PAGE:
In Solomon’s porch

In Solomon’s porch

The Feast of Tabernacles.

(The Gospel History, Section 77)

The Jews therefore marvelled, saying, How knoweth this man letters, having never learned? Jesus therefore answered them, and said, My teaching is not mine, but his that sent me. If any man willeth to do his will, he shall know of the teaching, whether it be of God, or whether I speak from myself.

In Solomon’s porch

(The Saviour of the World, Vol V Book II Poem IX)

Christ and the Pharisees by Luini

Those men of letters, well equipped to deal
With heresy in subtlest guise, believe
An easy task is theirs;—this Galilean,
Unlettered peasant, how shall He withstand
The arguments of the Schools, chisell’d to point
Through age-long use of Doctors of the Law?
They hear, amazed: “Whence hath this peasant brought
The learning of the Schools He ne’er has known?
How knoweth this man letters? Literate,
Able to set forth ordered argument,
Yet having never learned—a wonder this!”
Ah me, the Light is there in noontide blaze,
But their gross darkness comprehendeth not:—
As blind men grope they, those enlightened priests!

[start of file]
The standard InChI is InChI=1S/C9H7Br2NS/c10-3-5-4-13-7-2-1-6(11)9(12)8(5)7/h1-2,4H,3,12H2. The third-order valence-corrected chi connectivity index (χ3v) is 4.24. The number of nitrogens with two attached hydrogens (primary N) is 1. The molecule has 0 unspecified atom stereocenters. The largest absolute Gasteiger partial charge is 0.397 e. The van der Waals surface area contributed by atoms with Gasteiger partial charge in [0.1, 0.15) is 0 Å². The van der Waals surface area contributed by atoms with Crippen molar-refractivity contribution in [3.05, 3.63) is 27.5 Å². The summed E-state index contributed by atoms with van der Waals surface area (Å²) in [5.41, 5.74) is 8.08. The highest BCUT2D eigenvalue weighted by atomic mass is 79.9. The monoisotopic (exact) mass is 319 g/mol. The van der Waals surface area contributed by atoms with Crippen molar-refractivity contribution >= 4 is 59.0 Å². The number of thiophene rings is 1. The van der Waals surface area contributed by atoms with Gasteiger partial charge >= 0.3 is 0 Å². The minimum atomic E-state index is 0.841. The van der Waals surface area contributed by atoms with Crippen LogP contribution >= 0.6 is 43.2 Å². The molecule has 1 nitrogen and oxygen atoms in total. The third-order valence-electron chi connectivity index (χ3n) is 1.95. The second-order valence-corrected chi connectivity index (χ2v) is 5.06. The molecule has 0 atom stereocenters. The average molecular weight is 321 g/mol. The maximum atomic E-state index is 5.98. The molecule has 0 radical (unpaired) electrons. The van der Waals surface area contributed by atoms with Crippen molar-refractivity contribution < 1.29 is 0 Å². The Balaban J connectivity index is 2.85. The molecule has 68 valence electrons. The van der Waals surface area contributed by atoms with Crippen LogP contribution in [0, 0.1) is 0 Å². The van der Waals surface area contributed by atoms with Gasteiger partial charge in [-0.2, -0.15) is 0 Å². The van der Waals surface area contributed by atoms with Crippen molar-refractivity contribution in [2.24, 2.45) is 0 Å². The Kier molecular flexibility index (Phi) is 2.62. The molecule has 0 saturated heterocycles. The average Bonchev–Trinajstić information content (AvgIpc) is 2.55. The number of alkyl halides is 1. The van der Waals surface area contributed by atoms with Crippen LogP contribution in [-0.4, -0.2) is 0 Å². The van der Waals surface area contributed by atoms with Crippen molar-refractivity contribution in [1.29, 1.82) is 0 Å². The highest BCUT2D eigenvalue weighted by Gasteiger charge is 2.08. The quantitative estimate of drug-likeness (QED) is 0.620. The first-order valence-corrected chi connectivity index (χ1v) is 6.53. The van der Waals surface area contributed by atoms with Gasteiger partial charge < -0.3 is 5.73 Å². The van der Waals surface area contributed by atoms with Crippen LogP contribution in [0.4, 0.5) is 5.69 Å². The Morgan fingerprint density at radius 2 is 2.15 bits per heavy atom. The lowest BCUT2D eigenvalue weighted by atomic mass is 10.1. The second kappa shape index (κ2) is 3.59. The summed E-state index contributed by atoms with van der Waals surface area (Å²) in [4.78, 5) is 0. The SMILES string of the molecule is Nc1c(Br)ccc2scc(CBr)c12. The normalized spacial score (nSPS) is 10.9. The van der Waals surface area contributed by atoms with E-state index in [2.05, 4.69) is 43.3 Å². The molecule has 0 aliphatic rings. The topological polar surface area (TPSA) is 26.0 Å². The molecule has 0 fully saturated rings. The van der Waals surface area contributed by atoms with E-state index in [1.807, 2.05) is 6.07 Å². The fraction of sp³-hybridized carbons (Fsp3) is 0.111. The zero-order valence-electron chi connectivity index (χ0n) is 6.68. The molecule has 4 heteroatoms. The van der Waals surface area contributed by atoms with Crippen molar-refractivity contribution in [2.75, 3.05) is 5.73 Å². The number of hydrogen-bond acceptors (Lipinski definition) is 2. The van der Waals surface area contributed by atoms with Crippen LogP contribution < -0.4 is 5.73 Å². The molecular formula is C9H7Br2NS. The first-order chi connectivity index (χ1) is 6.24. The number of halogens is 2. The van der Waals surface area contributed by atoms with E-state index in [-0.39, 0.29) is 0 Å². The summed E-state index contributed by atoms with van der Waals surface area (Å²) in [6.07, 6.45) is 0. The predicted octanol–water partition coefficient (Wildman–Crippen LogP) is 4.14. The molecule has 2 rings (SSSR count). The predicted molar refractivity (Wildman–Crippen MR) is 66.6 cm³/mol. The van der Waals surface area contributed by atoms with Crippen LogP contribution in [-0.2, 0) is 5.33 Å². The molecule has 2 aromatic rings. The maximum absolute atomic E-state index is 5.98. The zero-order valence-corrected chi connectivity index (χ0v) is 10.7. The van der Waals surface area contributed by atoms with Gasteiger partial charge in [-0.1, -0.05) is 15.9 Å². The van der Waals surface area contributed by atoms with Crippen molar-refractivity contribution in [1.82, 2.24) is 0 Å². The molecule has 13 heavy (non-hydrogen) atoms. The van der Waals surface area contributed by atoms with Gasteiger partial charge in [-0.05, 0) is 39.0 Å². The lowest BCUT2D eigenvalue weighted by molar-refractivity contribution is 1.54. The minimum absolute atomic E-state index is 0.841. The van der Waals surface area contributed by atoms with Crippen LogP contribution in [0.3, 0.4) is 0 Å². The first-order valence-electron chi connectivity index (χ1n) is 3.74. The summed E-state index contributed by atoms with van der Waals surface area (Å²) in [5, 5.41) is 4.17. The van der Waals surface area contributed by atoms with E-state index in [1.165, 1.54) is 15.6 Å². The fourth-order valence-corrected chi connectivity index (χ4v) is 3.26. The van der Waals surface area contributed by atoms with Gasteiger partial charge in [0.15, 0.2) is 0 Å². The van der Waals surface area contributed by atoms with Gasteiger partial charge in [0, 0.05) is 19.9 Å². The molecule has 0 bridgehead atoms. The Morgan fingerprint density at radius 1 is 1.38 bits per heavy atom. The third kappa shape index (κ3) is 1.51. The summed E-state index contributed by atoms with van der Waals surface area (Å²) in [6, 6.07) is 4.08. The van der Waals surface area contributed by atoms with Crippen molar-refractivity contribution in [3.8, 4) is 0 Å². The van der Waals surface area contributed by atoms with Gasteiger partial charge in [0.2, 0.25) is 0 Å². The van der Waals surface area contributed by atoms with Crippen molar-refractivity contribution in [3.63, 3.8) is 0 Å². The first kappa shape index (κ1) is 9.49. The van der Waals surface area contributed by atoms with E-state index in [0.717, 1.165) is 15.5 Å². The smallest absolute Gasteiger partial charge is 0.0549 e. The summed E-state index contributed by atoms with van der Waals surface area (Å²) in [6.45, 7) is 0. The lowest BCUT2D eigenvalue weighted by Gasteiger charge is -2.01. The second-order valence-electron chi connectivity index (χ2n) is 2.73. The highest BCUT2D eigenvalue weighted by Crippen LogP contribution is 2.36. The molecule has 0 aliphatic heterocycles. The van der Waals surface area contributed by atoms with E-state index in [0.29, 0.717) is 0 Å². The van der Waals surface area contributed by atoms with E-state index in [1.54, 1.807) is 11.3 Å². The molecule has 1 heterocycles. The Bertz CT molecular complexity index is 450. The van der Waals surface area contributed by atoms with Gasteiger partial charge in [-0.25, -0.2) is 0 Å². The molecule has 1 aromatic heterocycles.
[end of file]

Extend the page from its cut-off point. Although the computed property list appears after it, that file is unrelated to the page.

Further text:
The Lord (smiled He at their high-learned conceit?)
Spake:—“I, too, am a Schoolman; I have learned:
Not an illiterate come I to instruct:
Mine is the greatest school by Rabbi taught:
He that hath sent, instructed Me: hear Him:—

“Ye scan My doctrine, heresy to discern?
With all your searching ye shall not perceive—
Not had ye all My words before your eyes—
What is it that I teach: nor can I shew
An I would, My doctrine to your blinded eyes:
Not by much learning, not by subtle arts,
Shall men these lessons learn; the wayfarer,
Though a fool, shall not err therein; but ye,
For all your scholarship, shall not perceive:
Behold, I stand to offer every man
The knowledge that shall save him; free displayed
Before his eyes that doctrine: comes he to take?
’Tis in a casket held, inviolable,
Locked sure ’gainst all save him who hath the key:
Not the learning of the schools this key may forge;
The man who comes with desire, as a starving wretch
Craves loaf from baker’s basket, he doth will,
And he shall know of the teaching: witness sure
Shall come to him, that words so fit for his case,
Poor fainting soul, are the very words of God:
That man shall know I speak not of Myself:
But ye, who nothing lack, ye have no will,
No want, My words shall appease—how may ye know?”

St. John vii. 15, 16, 17.

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